The scientific and technical teams from UWI SRC and the MVO with the Calvin Air Team (NEMO St. Vincent and the Grenadines)
|Present La Soufrière Alert Level:||RED||An eruption is in progress or may begin without further warning.|
The Team from The University of the West Indies Seismic Research Centre (UWI-SRC) returned to Trinidad and Tobago on Wednesday 27th January, 2021, on board the Regional Security System (RSS) aircraft. They are Geologist Professor Richard Robertson, Instrumentation Engineer Lloyd Lynch and Engineering Technician Ian Juman.
A three-member Team from the University of the West Indies Seismic Research Centre comprising of Scientist Dr. Micheal Camejo-Harry, Technician Garth Mannette, and Project Manager, Volcano Ready Project, Monique Johnson-Lynch, arrived in St. Vincent and the Grenadines on Wednesday 27th January 2021 onboard the Regional Security System (RSS) aircraft to continue the work being done on the Monitoring Network. This new Team will be led by Thomas Christopher, Scientists from the Seismic Research Centre (SRC) based at the Montserrat Volcano Observatory (MVO).
A briefing was done yesterday to update the new Team on the work completed thus far on the Monitoring Network plans to chart the way forward.
The monitoring team spent the entire day at the Belmont Observatory involved in further preparation of the facility for eventual full-time occupation by monitoring scientists. They also spent time sorting equipment for eventual field deployment.
The Team from the UWI Seismic Research Centre and the Soufrière Monitoring Unit will spend the next few days scouting air mark sites to carry out the EDM surveys and install more reflectors inside the base at the volcano for the EDM target.
There is NO ‘explosive’ eruption at the La Soufrière volcano at this time. La Soufrière continues to have effusive eruptions, as hot magma reaches the surface at extreme temperatures. This appears in the night as fire or a bright red glow above the crater. As the dome gets higher and closer to the crater’s rim, this phenomenon will continue to be visible on clear nights.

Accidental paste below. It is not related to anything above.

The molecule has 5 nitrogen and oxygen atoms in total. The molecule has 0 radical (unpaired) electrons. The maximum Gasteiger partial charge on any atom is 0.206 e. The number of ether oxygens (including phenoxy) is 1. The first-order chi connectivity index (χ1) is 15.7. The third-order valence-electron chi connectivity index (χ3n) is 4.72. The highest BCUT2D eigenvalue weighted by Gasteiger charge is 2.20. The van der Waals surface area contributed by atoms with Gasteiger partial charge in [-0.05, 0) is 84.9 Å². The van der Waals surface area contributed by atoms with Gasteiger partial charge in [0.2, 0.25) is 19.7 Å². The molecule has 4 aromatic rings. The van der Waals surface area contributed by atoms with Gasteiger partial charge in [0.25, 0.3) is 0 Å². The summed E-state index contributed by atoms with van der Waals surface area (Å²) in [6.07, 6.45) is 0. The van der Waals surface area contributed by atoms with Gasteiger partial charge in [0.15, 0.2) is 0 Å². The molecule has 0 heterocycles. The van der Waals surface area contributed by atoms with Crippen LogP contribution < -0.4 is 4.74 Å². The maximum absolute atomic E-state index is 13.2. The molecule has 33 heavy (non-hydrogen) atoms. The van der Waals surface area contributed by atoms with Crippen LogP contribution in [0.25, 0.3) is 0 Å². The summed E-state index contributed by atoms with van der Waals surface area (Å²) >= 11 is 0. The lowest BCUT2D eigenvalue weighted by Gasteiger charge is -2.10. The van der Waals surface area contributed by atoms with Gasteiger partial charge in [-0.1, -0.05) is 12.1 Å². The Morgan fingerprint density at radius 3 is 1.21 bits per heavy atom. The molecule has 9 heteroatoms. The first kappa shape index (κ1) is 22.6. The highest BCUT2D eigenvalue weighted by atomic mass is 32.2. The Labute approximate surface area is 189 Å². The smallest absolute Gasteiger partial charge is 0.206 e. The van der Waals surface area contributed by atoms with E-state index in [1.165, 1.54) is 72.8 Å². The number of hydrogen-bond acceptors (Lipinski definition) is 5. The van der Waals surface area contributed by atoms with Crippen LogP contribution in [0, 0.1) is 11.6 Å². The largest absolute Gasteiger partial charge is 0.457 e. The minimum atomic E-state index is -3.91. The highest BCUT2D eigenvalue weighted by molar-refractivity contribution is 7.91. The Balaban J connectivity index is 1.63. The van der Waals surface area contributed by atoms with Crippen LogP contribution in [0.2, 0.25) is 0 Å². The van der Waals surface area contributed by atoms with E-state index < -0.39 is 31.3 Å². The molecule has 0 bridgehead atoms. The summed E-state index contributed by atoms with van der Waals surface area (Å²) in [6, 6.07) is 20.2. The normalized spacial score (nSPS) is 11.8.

The alert level remains at Orange. The volcano continues to exude magma on the surface and steam can still be observed from the Belmont Observatory. Persons living in areas close to the volcano should expect strong sulfur smells for several days to weeks, depending on changes in wind direction.
The NEMO is reminding the public that no evacuation order or notice has been issued. NEMO continues to appeal to the public to desist from visiting the La Soufrière Volcano and especially going into the crater since doing so is extremely dangerous.
According to the SRC, the new volcanic dome is extremely dangerous for those in close proximity as it can explode at any time without warning. People have been killed in this way. This warning comes as images from a birthday photoshoot surfaced on social media.
Official information will originate from St. Vincent and the Grenadines National Emergency Management Organization and the University of the West Indies Seismic Research Center.